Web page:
Although it is said (by NGOs and foundation-financed academia) that eco-tourism projects such as Kapawi were conceived as a means to employ the Achuar and to provide revenue to combat the pressures of multinational corporations, one must wonder how this would in fact keep the multinationals at bay, then, or today. Of course, NGOs were not about to say back then what they will not say today nor will say in the future: that the key reason for involvement is ultimate control of the land and soft-power colonization of the people with their integration into the industrialized capitalist system. Like the multinationals, corporate NGOs also froth at the mouth over the prospect of exploiting these same territories – the NGOs financed by the very same multinationals, via tax-exempt foundations. Like circling vultures, the rapacious capitalists – even the self-proclaimed “compassionate capitalists” – leave no stones unturned. As discussed prior, if those in power of vulnerable states do not walk the delicate tightrope of somewhat satisfying the insatiable system, they will soon face the consequences of the West taking what they will not give willingly. Nature finds herself surrounded by predatory capitalist pathology.

“An insider who is employed by a leading green group explained to the journalist Johann Hari the motivations: ‘It’s because they will generate a lot of revenue this way. If there are national targets, the money runs through national governments. If there are subnational targets, the money runs through the people who control those forests – and that means TNC, Conservation International and the rest. Suddenly, these forests they run become assets, and they are worth billions in a carbon market as offsets. So they have a vested financial interest in offsetting and in subnational targets, even though they are much more environmentally damaging than the alternatives. They know it. It’s shocking.'” — Some Key REDD+ Players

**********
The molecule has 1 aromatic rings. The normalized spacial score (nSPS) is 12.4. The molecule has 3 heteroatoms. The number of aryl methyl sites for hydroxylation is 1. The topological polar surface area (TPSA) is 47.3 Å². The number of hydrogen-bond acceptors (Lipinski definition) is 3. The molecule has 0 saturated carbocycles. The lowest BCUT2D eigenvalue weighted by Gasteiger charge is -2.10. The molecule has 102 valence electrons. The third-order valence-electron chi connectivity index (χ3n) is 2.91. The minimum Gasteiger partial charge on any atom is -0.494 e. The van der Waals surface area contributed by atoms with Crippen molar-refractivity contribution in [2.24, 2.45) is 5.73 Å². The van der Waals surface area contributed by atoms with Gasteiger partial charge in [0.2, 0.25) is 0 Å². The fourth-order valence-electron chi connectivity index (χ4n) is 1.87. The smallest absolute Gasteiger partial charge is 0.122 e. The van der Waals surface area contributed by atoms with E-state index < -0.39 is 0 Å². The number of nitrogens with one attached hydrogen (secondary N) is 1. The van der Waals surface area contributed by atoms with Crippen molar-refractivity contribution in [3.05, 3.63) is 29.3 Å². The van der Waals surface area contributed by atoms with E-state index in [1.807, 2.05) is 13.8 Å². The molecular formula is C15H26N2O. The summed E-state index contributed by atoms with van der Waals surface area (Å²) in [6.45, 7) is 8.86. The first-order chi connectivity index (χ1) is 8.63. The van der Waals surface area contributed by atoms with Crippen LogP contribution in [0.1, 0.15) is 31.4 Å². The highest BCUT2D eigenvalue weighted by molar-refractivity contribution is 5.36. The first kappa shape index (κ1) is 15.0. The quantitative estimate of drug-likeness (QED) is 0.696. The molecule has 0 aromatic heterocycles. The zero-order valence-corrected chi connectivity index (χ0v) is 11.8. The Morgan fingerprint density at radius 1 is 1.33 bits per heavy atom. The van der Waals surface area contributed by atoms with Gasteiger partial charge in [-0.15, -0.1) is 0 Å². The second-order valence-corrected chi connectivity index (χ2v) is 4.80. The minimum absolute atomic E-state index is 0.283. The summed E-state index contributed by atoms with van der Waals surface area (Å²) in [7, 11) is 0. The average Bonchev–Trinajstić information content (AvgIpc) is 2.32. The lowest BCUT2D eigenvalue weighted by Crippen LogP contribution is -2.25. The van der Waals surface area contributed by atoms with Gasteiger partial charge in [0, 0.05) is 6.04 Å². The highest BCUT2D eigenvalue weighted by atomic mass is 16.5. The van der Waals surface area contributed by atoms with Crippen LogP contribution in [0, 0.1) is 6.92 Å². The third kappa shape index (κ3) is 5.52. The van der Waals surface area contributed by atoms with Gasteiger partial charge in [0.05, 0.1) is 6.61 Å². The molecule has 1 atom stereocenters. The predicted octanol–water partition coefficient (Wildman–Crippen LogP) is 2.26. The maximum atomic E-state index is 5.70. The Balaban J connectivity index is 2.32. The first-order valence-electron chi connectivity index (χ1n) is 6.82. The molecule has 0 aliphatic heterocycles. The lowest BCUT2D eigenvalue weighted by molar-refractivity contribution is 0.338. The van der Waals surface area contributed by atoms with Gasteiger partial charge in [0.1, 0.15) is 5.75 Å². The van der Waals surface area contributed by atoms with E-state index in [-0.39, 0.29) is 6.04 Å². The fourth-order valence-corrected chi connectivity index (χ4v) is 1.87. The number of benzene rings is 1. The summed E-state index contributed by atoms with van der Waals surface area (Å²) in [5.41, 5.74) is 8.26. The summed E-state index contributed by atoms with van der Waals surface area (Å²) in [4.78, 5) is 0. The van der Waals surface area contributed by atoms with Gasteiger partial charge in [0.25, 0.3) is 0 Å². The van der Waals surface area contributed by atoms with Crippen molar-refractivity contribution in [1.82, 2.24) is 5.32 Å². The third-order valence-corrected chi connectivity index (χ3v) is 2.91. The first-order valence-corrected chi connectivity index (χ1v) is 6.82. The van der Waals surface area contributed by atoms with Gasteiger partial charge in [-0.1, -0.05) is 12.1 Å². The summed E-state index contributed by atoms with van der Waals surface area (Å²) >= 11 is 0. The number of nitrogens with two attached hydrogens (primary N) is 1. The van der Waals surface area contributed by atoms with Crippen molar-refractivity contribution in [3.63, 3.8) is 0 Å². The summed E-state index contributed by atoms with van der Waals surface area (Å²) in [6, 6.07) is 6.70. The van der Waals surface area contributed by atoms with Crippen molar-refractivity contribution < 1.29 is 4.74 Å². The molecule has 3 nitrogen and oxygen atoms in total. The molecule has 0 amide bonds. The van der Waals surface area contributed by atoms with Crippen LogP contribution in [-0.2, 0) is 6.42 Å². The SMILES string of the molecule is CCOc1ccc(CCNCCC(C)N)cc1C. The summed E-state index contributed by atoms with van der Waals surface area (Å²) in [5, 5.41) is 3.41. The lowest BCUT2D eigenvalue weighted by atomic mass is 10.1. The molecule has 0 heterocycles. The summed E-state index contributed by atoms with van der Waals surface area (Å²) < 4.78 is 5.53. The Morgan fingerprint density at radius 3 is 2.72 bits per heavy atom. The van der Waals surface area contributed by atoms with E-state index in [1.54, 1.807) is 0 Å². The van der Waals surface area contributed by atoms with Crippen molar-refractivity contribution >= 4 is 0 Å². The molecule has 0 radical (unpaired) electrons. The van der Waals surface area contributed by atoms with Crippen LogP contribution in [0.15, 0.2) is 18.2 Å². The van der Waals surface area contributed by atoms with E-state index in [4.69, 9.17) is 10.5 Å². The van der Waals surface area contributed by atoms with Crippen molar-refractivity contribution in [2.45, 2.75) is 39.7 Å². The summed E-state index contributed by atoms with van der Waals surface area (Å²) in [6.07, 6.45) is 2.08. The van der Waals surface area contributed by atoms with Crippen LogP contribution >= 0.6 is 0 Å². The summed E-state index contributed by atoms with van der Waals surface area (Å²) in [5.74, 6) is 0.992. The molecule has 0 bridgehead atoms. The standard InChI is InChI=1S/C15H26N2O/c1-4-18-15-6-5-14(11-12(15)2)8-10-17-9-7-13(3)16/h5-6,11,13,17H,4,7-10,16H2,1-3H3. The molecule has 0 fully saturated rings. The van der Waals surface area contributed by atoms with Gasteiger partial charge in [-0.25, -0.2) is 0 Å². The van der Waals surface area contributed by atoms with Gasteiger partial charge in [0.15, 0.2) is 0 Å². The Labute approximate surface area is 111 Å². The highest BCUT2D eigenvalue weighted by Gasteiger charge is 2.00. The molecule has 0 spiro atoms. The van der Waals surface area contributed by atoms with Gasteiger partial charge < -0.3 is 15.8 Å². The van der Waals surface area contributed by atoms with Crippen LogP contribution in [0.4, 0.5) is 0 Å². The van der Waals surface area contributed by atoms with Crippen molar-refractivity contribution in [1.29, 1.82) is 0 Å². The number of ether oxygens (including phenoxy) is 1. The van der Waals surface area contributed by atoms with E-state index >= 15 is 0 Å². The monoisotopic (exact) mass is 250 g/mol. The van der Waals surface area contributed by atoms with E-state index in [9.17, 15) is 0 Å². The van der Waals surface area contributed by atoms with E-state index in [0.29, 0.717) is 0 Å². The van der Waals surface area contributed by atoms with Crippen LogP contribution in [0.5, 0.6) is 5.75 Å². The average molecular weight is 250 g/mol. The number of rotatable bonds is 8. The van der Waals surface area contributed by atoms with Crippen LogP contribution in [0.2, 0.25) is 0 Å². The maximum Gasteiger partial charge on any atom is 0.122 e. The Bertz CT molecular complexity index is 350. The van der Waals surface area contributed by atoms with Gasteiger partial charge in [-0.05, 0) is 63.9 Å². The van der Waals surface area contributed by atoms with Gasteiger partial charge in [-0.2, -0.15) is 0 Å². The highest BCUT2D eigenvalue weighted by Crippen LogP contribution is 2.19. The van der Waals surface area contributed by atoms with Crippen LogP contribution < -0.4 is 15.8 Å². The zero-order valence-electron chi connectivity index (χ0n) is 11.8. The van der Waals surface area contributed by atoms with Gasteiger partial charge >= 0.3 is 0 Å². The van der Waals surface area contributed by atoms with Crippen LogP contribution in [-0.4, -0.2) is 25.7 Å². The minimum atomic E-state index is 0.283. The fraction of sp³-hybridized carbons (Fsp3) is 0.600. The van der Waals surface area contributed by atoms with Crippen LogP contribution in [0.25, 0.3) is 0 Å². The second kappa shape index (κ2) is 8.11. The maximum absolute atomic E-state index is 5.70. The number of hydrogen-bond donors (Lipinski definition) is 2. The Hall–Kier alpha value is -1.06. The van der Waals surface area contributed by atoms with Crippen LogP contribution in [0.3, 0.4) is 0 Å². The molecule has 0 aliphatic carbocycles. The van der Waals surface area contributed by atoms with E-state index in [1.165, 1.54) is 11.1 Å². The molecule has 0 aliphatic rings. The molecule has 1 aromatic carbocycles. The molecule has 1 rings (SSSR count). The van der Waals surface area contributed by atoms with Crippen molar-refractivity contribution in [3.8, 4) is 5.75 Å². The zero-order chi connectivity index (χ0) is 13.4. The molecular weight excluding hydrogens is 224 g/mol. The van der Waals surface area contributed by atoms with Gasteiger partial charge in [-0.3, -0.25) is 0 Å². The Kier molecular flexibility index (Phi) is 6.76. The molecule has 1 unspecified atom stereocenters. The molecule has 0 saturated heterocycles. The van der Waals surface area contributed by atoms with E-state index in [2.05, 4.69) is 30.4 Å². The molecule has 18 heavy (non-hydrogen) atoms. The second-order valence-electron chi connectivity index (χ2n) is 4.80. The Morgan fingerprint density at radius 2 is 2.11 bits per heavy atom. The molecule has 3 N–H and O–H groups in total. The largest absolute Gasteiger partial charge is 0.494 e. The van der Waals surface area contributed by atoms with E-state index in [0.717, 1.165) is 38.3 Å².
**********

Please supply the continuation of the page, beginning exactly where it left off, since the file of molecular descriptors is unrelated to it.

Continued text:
Consider that if on average there are 1,000 visitors at Kapawi per annum (a number cited in several documents), at an average rate of US$3,000 per tourist, this equates to a revenue stream of $3 million per year. Now consider there is no mortgage, no property tax, no utility bills. One must contemplate why there is no profit. After lawyers, consultants, auditing technologies, eco-services, audits, environ­mental impact assessments, marketing agencies, advertising, tourist agencies, teachers, biologists, experts, accountants, engineers, travel expenses, one must contemplate how much of this income finds its way back to imperial states versus how much remains in the community. The answer is likely a reprehensible one that few wish to acknowledge.

While on the surface, CBE (community-based ecotourism) projects support traditional knowledge and cooperation, in real-life, Indigenous communities are told they must be competitive as international tourism is pushed as imperative to survival along with other free-market prescriptions. Ultimately this amounts to cultural assimilation – or annihilation. As yesterday’s missionaries instilled the fear of God, today’s modern-day missionaries instill the fear of operating losses. Further, as Lebanese-Australian professor Ghassan Hage (Future Generation Professor of Anthropology and Social Theory at the University of Melbourne) demonstrates, accumulation of capital underpins an ideology of race, in which multiculturalism works best when citizens yearn and strive to achieve Whiteness. [4]